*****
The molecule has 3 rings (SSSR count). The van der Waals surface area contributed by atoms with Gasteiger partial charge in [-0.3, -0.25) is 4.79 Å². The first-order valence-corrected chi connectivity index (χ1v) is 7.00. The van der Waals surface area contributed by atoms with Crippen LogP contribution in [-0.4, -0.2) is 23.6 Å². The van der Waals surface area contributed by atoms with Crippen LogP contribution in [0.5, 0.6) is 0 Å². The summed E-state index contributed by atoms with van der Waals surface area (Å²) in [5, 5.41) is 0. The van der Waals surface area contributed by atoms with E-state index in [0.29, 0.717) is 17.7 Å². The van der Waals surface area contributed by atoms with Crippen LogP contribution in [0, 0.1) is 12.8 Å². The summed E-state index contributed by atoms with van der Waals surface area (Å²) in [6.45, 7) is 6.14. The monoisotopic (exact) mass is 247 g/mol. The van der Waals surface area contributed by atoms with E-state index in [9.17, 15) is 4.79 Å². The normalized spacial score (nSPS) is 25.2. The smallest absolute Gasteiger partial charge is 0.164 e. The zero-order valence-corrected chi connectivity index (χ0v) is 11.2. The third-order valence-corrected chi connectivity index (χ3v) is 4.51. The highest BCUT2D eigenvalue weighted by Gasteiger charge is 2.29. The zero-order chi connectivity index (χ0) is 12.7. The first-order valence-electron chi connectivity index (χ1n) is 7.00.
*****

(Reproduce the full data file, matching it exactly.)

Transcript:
The molecule has 3 rings (SSSR count). The van der Waals surface area contributed by atoms with Gasteiger partial charge in [-0.3, -0.25) is 4.79 Å². The first-order valence-corrected chi connectivity index (χ1v) is 7.00. The van der Waals surface area contributed by atoms with Crippen LogP contribution in [-0.4, -0.2) is 23.6 Å². The van der Waals surface area contributed by atoms with Crippen LogP contribution in [0.5, 0.6) is 0 Å². The summed E-state index contributed by atoms with van der Waals surface area (Å²) in [5, 5.41) is 0. The van der Waals surface area contributed by atoms with E-state index in [0.29, 0.717) is 17.7 Å². The van der Waals surface area contributed by atoms with Crippen LogP contribution in [0, 0.1) is 12.8 Å². The summed E-state index contributed by atoms with van der Waals surface area (Å²) in [6.45, 7) is 6.14. The monoisotopic (exact) mass is 247 g/mol. The van der Waals surface area contributed by atoms with E-state index in [9.17, 15) is 4.79 Å². The normalized spacial score (nSPS) is 25.2. The smallest absolute Gasteiger partial charge is 0.164 e. The zero-order valence-corrected chi connectivity index (χ0v) is 11.2. The third-order valence-corrected chi connectivity index (χ3v) is 4.51. The highest BCUT2D eigenvalue weighted by Gasteiger charge is 2.29. The zero-order chi connectivity index (χ0) is 12.7. The first-order valence-electron chi connectivity index (χ1n) is 7.00.